This is possibly the oddest and certainly the smallest of the Library’s extensive collection of works in shorthand. Indeed, this minature work which would be almost impossible to read even with a practised eye, is the smallest book in the entire Library collection, measuring a mere 50mm from top to toe.
Chetham’s holds one of the finest collections in Britain in the field of shorthand, comprised of over 600 books, manuals and manuscripts. It is based mainly on the two collections respectively of the poet John Byrom (1692-1763) which was donated by his descendants in 1870, and of John Harland of the Manchester Guardian, acquired on his death in 1868.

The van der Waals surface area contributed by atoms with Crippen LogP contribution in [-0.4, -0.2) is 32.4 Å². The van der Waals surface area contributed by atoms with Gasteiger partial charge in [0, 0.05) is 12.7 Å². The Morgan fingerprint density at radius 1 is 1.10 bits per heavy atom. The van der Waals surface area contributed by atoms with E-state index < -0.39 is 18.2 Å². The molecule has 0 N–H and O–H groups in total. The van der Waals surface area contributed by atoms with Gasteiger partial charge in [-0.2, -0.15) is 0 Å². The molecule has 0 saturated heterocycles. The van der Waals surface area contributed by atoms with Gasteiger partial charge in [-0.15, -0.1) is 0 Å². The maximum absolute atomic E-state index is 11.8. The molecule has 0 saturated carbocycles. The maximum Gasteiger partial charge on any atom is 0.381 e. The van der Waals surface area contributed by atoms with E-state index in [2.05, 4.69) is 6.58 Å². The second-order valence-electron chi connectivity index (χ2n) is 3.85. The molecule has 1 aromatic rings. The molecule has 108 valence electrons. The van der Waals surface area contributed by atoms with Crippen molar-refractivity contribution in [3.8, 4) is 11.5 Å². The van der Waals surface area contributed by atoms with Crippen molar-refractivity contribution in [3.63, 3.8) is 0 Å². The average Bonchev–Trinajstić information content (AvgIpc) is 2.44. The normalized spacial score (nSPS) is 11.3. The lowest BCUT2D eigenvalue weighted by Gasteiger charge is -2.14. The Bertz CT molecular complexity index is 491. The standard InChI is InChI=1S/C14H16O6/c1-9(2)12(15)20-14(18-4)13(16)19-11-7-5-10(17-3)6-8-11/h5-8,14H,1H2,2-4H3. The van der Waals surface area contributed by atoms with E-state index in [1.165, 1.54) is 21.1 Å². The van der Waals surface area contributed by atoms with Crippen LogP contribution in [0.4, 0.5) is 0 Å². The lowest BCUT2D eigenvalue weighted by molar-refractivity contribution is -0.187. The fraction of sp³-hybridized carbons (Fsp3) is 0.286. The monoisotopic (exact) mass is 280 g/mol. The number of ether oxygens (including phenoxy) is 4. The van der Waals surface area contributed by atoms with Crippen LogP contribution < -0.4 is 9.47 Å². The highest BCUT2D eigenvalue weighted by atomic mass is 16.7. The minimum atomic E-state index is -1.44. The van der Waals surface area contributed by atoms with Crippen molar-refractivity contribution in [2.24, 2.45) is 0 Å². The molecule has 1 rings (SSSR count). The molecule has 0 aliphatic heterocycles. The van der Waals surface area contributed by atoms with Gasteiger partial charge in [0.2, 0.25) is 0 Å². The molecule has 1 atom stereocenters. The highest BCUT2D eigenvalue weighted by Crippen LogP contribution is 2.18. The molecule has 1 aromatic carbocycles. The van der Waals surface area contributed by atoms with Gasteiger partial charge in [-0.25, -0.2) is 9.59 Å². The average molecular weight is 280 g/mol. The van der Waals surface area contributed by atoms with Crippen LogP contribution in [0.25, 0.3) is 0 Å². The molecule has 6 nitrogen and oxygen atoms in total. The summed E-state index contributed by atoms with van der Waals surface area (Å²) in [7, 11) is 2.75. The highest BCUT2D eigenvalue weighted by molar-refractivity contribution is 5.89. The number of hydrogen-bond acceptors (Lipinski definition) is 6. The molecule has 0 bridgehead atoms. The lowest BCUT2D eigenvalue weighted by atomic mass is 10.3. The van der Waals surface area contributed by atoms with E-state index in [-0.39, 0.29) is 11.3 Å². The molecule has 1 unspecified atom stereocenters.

In the space of a couple of generations, shorthand has gone from an essential secretarial skill to a forgotten art, as new technologies offer quicker methods of transcribing speech. Chetham’s collection includes many early manuals of different systems, from the sixteenth-century work of Timothy Bright to that of Isaac Pitman in the nineteenth century. Many of these are rare and in some cases possibly unique. The collection also contains large numbers of books, many of them very rare, on cryptography, spelling reform, and universal languages.